Why did Kraft want Cadburys? In my view, Kraft see Cadburys as a way of getting access to the increasingly important and lucrative EU market. A companny in aother EU member state would have done just as well but other member state governments are comparatively ‘difficult’ about the acquisition of their companies outside the EU!

    Perhaps the political parties should decide whether they wish to be equally difficult?

    I recall that Cadburys had trouble a couple of years back with the EU Commission over whether their products could be described as chocolate. If that is true then maybe Kraft as part of their entry into the EU chocolate market may indeed discontinue products which cannot be easily marketed.

    There are many other british companies whose public shares have been bought by non-british companies, as was spelled out in the Questiontime debate last night.

    British companies who cannot and will not compete do not offer much security or future to their shareholders and shareholders will sell.

    On the other hand there are other well managed British companies who have bought and continue to buy public companies around the world where their judgement is that this is in the best interests of their shareholders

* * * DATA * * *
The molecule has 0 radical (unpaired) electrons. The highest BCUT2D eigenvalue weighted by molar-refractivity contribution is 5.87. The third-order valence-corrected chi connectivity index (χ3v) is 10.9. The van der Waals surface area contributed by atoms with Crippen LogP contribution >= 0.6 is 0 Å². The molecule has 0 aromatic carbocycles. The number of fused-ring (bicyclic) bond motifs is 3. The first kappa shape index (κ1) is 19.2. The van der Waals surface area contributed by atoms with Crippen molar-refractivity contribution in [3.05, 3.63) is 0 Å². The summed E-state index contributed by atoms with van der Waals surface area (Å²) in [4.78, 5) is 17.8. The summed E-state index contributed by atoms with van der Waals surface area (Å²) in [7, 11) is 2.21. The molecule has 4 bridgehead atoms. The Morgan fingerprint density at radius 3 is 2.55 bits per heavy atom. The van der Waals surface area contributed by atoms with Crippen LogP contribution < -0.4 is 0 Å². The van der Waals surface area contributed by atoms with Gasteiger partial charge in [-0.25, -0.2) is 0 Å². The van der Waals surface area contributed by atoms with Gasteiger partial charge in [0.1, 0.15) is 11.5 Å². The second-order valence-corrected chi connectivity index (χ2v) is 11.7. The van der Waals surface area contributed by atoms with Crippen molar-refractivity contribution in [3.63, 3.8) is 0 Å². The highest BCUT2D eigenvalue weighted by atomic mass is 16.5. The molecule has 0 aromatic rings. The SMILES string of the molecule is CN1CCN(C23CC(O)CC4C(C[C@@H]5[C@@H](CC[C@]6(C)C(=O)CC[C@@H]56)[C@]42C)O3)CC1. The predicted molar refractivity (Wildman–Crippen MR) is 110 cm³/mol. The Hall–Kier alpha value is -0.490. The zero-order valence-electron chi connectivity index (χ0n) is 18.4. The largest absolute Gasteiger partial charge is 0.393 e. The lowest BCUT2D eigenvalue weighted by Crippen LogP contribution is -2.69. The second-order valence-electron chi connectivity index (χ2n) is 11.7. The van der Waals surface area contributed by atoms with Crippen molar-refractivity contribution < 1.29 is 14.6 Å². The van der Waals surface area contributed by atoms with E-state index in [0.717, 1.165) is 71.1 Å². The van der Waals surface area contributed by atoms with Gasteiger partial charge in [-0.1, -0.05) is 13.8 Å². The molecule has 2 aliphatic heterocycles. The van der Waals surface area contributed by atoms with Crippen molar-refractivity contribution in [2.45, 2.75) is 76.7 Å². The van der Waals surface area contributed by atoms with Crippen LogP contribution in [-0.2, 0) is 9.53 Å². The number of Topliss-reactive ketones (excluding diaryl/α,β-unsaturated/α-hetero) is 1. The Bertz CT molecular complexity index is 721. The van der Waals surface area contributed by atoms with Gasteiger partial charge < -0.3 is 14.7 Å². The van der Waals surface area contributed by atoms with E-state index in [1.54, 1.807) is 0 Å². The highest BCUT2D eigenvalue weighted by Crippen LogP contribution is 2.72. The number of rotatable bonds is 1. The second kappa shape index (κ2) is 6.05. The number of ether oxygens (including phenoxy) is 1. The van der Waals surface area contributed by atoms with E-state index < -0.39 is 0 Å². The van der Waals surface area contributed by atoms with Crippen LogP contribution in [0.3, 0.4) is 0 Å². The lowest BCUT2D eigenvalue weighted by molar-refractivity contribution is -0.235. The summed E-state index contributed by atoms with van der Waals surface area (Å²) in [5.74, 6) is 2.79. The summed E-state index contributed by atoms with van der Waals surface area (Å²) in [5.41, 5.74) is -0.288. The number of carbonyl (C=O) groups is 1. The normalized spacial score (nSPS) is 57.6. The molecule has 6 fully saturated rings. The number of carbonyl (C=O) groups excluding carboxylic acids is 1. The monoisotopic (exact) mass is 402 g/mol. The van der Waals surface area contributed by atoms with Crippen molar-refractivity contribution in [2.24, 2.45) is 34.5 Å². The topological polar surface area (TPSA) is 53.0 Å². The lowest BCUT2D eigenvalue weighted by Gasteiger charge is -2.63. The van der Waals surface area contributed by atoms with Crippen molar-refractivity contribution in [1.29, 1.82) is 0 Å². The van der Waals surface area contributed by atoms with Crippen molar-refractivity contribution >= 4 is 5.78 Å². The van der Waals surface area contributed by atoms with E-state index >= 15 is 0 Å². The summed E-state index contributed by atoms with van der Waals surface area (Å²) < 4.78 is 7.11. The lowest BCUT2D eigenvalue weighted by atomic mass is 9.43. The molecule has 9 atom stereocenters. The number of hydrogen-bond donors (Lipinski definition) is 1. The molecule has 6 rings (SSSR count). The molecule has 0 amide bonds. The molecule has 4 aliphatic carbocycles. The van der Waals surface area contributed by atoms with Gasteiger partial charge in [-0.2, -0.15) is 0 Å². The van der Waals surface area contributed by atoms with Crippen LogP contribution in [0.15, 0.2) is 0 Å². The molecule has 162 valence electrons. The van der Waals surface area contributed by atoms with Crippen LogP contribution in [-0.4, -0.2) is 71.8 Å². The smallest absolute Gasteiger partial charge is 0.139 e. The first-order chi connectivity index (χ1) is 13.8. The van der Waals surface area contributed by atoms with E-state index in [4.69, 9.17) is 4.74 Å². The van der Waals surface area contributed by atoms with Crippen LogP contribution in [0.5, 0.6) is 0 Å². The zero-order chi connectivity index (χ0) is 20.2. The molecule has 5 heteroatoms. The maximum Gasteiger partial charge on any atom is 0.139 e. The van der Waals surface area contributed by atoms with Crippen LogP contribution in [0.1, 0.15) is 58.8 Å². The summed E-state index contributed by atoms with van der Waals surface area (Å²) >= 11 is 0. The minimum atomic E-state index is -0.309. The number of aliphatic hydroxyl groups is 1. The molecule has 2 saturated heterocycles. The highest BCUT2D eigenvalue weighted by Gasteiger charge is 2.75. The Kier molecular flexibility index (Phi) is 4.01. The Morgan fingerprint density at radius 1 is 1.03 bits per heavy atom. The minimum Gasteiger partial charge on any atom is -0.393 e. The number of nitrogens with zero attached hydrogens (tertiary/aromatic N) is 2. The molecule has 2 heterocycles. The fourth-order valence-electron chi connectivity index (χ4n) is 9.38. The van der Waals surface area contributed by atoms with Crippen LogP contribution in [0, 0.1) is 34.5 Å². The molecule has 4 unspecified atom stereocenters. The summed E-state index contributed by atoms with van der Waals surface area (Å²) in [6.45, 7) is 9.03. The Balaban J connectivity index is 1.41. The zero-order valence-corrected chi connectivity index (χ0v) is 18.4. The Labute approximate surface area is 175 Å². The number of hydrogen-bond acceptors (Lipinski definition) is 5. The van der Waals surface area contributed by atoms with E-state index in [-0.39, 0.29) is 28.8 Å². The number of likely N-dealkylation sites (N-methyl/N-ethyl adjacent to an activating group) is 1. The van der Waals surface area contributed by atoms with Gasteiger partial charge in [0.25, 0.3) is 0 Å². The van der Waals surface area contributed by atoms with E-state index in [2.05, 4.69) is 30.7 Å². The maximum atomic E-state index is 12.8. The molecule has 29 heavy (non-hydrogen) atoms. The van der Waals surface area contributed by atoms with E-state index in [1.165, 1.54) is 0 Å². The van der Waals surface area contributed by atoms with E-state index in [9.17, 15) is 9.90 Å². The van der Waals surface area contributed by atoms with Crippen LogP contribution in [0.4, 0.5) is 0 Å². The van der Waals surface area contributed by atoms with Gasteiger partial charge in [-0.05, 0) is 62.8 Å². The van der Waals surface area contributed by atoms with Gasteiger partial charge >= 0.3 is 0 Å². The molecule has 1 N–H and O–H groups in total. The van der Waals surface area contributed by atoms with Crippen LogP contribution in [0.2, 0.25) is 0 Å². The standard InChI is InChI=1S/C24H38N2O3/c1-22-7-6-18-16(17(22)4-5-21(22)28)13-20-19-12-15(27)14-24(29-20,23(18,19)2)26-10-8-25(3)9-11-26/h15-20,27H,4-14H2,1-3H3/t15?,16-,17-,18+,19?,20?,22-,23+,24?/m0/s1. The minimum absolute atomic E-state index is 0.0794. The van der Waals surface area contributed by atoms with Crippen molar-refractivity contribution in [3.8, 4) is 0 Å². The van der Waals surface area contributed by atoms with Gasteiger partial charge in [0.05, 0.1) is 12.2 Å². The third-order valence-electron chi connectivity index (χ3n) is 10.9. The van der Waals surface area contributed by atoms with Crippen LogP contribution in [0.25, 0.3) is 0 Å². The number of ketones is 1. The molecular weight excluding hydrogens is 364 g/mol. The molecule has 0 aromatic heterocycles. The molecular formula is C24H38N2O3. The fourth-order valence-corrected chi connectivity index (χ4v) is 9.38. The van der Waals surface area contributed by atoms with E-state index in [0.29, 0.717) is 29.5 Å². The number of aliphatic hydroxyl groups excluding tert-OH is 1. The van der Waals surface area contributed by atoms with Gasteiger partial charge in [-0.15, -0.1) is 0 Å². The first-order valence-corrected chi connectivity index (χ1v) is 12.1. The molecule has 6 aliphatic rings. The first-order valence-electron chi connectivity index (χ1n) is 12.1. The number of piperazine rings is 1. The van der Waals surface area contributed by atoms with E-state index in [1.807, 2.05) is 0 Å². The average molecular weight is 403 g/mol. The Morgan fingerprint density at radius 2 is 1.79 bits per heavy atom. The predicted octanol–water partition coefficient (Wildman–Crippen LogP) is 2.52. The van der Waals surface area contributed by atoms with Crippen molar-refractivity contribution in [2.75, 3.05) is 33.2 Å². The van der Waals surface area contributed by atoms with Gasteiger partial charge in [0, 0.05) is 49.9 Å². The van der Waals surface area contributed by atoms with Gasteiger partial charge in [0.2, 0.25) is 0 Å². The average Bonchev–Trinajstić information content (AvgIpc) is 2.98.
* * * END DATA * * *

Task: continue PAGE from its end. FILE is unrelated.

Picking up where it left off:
It seems that the board did not want to compete anymore

  2. Sorry, you don’t hear me say “What’s wrong with that”.

    In this takeover we can be sure Kraft always intended to close down the Bristol factory, although they lied about it when the takeover was first mooted. Corporate lying seems to be different to normal lying (such as you and I may be tempted to do from time to time, well me anyway, since Bishops don’t lie). Corporate lying is OK because it is about making money where another set of rules seem to apply . I think it’s called the ‘bottom line’ by accountants and it overrules any other considerations such as loyal employees being thrown out of work – after all they are only people whereas the corporate bosses are Kings of the Universe. This is the fault line running through Capitalism and occasionally it erupts as an earthquake as in the Credit Crunch. But those guys always seem to come out smiling, bonuses intact. Will Capitalism ever again meet its Nemesis, Communism, or will people always aspire to rise to the top at the expense of other (lesser) people. Human nature I guess – what a depressing thought!!

  3. I left a response to “Nuts, whole hazel nuts” but it seems to have been ejected into cyber space – didn’t you like it? Really I was agreeing with you but I guess my reference to sinless bishops may have rankled. Sorry. I need to remember how Christians do not react well to ideas outside their own private interpretation of Christianity which is largely a mystery to us outsiders.

  4. Sorry I was a bit quick off the mark there. Feeling a bit paranoid at the moment, apologies. My faith is in shreds. Thanks for your kind and forgiving reply, Barry